Mickelson and Luke Donald as mentioned earlier are as good as anyone from within 100 yards and if they do miss their first blow on the green a second slip up rarely follows.

Donald had a streak of 450 plus consecutive holes without a three-putt on last year's tour. On a similar vain it’s also good to look towards those who get a high GIR percentage (providing the opportunity to make the putts in the first place) and also those who can regularly get it up and down from off the green whether it be sand, rough or Augusta’s infamous pine needle tree lines.

People without much Masters experience tend to fair quite poorly. There are some exceptions, such as Jason Day, but generally I’d be looking to those who’ve played a few tournaments and experienced all the nasty surprises Augusta can throw at you.

With all that in mind I’m going to put together half a dozen or so picks at longer odds who I believe can be in the mix come Sunday evening.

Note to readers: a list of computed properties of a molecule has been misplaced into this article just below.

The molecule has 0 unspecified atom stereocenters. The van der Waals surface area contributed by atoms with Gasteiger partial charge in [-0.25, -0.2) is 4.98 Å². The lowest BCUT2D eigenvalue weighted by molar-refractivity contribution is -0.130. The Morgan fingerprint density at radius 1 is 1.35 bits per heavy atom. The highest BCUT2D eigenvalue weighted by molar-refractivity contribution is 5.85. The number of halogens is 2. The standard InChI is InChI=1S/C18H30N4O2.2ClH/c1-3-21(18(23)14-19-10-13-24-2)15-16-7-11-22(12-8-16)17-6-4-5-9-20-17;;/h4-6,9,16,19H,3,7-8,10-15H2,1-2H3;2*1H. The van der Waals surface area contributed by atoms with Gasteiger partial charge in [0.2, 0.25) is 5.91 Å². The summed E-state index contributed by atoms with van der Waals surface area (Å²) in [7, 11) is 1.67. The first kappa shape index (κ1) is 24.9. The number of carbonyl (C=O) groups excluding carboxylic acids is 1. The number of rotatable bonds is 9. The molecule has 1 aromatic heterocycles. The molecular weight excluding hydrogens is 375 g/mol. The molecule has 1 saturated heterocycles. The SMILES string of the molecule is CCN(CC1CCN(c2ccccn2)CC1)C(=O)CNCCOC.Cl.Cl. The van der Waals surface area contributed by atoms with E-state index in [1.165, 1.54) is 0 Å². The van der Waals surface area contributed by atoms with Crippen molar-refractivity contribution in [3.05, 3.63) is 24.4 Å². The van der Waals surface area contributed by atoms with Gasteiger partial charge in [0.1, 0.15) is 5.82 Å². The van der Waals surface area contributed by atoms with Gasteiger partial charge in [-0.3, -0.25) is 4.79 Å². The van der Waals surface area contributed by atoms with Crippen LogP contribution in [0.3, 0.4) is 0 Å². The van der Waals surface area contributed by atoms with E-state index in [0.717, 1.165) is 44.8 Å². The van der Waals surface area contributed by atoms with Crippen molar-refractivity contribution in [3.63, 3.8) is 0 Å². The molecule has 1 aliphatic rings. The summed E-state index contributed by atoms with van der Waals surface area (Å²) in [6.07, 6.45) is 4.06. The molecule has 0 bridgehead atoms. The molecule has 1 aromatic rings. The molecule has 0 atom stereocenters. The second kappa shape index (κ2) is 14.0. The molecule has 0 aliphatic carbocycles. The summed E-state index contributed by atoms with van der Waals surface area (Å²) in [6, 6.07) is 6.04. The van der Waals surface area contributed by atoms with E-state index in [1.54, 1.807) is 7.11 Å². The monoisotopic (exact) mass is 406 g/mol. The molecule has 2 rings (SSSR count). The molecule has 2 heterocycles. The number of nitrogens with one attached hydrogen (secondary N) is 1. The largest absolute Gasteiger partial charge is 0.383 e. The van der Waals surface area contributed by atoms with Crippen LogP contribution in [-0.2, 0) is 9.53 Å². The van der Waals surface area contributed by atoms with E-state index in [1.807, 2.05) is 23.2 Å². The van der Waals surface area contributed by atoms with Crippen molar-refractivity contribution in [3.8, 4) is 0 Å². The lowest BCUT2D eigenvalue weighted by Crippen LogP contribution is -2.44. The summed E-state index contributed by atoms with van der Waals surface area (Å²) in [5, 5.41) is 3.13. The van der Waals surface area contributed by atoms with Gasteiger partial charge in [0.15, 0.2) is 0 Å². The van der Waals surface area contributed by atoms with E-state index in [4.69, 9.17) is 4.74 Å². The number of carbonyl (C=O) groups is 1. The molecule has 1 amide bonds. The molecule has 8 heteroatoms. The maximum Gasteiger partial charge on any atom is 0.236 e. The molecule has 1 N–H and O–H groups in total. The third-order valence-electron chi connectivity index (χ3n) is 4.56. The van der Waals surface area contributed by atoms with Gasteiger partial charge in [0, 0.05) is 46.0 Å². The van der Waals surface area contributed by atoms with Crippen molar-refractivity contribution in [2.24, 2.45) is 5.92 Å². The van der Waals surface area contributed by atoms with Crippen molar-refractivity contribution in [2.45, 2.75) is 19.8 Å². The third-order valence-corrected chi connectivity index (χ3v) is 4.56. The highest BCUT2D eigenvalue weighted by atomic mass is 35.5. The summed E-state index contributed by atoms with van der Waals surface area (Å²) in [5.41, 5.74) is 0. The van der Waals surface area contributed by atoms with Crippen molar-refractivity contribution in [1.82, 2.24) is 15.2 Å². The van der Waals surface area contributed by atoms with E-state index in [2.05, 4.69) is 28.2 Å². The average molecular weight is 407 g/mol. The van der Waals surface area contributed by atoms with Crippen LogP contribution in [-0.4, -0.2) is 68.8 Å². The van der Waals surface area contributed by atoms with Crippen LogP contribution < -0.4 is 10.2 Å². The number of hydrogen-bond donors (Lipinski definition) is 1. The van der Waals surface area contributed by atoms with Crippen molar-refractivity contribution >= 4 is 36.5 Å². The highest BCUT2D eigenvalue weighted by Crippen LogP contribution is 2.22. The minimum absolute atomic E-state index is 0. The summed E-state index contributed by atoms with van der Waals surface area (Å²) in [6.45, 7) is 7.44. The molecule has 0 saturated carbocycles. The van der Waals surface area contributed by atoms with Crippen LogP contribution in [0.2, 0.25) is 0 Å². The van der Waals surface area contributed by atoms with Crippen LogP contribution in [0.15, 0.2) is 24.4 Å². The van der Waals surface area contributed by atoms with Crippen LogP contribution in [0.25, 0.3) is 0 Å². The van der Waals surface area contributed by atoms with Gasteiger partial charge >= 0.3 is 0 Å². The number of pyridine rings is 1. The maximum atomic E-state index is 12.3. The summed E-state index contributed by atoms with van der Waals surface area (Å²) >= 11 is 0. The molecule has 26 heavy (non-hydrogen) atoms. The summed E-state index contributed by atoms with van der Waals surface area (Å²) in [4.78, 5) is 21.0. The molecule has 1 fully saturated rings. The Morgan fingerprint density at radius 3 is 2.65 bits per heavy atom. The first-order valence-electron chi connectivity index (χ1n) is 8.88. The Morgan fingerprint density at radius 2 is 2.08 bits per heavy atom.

Brandt Snedeker

Although he is probably best remembered for a cruel four-putt on the 72nd hole of the 2009 BMW Championship which cost him the title Snedeker takes my eye at 85-1 with William Hill.

The 2007 PGA Tour rookie of the year is making his fifth appearance at the Masters and includes a third-place finish in his previous outings.

Coming off an excellent 2011 season he has three top-10s to his name so far this year and is another who fares well in the scrambling statistics department which can prove pivotal at Augusta.

Webb Simpson

Although it contradicts what I said earlier about experience counting – this will be his debut appearance – Simpson's recent rise to prominence has been extremely impressive.